Serge Lutens: Perfume Genius
By Abdella Taïa
The conversation turns to Paul Bowles and his wife, Jane, who for a long time lived in Morocco and knew how to capture in their books the madness and eroticism of Moroccan daily life. We move on to Roland Barthes, Herv' Guibert, Arthur Rimbaud, and, of course, Proust. The conversation with (and surrounding) their ghosts causes us to lose track of time. It seems that literature is pulling us away from talk of the fragrances. On the other hand, it brings us back to the question of origins, to a place: a street in the city of Lille, where Lutens grew up. The Rue de Tournai.
Like in a text by Proust, uttering the name Rue de Tournai brings Lutens back to a particular part of his life: adolescence. He speaks at length about this 'dangerous street,' frequented by Maghrebian immigrant men, his fear and fascination with the street as a teenager, his attempts to get to the bottom of his desire. He ended up getting there, filling himself up with the masculine atmosphere of the place. He tirelessly passed, again and again, the caf's filled with Arab men. He never went inside. He left. He came back. He'd forget about the street. He'd return to it, lose himself there.
All this happened at the beginning of the 1960s, when France was at war with Algeria, which was reclaiming its independence. When Arabs were poorly regarded by everyone in France.
Recalling this street, Lutens remembers his first desire, a palpable one. He remembers violent scenes, his father and mother endlessly fighting, his jealousy of his brother, his life in dotted lines, his almost sickly sensitivity: 'I felt everything too much'I felt like a man without bones.'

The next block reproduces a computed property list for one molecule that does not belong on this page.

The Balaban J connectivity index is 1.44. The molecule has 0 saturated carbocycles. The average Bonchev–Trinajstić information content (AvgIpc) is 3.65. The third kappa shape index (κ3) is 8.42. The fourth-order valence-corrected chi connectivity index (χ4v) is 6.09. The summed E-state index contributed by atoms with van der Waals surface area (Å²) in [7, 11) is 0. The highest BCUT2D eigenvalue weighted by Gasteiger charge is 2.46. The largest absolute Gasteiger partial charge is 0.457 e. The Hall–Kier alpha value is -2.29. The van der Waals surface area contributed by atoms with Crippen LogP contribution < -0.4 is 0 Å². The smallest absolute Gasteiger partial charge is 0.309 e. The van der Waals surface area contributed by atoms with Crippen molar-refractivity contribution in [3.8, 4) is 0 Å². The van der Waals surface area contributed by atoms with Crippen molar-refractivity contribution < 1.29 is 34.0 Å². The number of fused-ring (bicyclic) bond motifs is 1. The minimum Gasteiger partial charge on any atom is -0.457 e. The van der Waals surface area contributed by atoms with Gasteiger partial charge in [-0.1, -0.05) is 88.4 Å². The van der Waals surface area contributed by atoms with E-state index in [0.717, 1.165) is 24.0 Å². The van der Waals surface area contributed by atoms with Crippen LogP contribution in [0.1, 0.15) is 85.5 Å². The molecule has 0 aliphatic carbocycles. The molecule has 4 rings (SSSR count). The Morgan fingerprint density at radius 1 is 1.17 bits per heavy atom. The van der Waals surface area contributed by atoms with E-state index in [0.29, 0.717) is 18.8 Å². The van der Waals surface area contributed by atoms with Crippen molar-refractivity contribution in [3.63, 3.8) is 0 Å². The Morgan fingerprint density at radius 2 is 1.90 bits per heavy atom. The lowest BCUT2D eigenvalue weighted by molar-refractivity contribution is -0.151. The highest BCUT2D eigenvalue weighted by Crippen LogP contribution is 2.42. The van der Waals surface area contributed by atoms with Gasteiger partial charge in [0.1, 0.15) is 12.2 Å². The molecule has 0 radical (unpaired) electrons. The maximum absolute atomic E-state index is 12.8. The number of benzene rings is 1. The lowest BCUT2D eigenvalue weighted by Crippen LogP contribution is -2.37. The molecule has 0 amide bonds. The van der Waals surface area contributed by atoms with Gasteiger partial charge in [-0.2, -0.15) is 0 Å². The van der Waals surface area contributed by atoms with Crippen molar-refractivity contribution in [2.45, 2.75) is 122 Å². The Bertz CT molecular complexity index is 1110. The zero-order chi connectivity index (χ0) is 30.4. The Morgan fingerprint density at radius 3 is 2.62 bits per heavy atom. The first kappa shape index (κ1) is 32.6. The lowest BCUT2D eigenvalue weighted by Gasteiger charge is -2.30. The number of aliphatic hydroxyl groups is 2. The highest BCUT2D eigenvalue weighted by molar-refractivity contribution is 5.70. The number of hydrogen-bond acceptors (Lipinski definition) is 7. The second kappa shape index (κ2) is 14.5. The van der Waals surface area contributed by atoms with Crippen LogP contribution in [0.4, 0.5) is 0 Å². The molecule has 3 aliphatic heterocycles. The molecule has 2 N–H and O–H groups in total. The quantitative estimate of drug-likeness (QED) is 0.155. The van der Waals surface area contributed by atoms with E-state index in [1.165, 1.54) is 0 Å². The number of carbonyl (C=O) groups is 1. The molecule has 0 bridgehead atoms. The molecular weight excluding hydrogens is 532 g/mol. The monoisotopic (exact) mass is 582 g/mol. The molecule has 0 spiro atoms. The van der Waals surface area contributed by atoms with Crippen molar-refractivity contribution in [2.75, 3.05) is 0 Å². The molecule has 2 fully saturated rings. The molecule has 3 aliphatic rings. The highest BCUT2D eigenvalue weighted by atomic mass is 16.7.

He remembers his father too, with whom he never got along ('He never stopped saying to me, 'You're stupid.' '). His father, who called him in Tokyo, at the other end of the world: 'I hadn't seen him in years. He wanted to tell me something. What? I'll never know.' His father died, rather young, a few days after this unexpected phone call. A father that people in the streets of Lille took for an Arab. Was he?
I ask the question several times.
Lutens, each time, changes the subject. He says, 'In Morocco, they take me for a Moroccan. What do you think?'
Boldly, I look him straight in the eyes. I see a man who doesn't look at all his age. An open and anxious face. Big, kind eyes. A vast, smooth forehead, like a continent. I see a teenager. He is afraid, still. Who has he become? Who is he still? A man from the city of Fez, the cradle of civilization and Moroccan sophistication. A man who has white skin but who goes under the sun, in astonishment, in wonder. A man who doesn't understand everything in life, but for whom that isn't a problem. A man who immediately seems so approachable, the kind of man you want to sit next to, have fun with, and listen to as he jumps from one topic to the next, whose delicacy you want to taste, whose silence you want to interpret, whose hand you want to hold. The kind of man who makes you question the world. The kind of man who makes you want to live, through him, another way, who makes you want to invent the origin of everything about him, including his obsessive fragrances.
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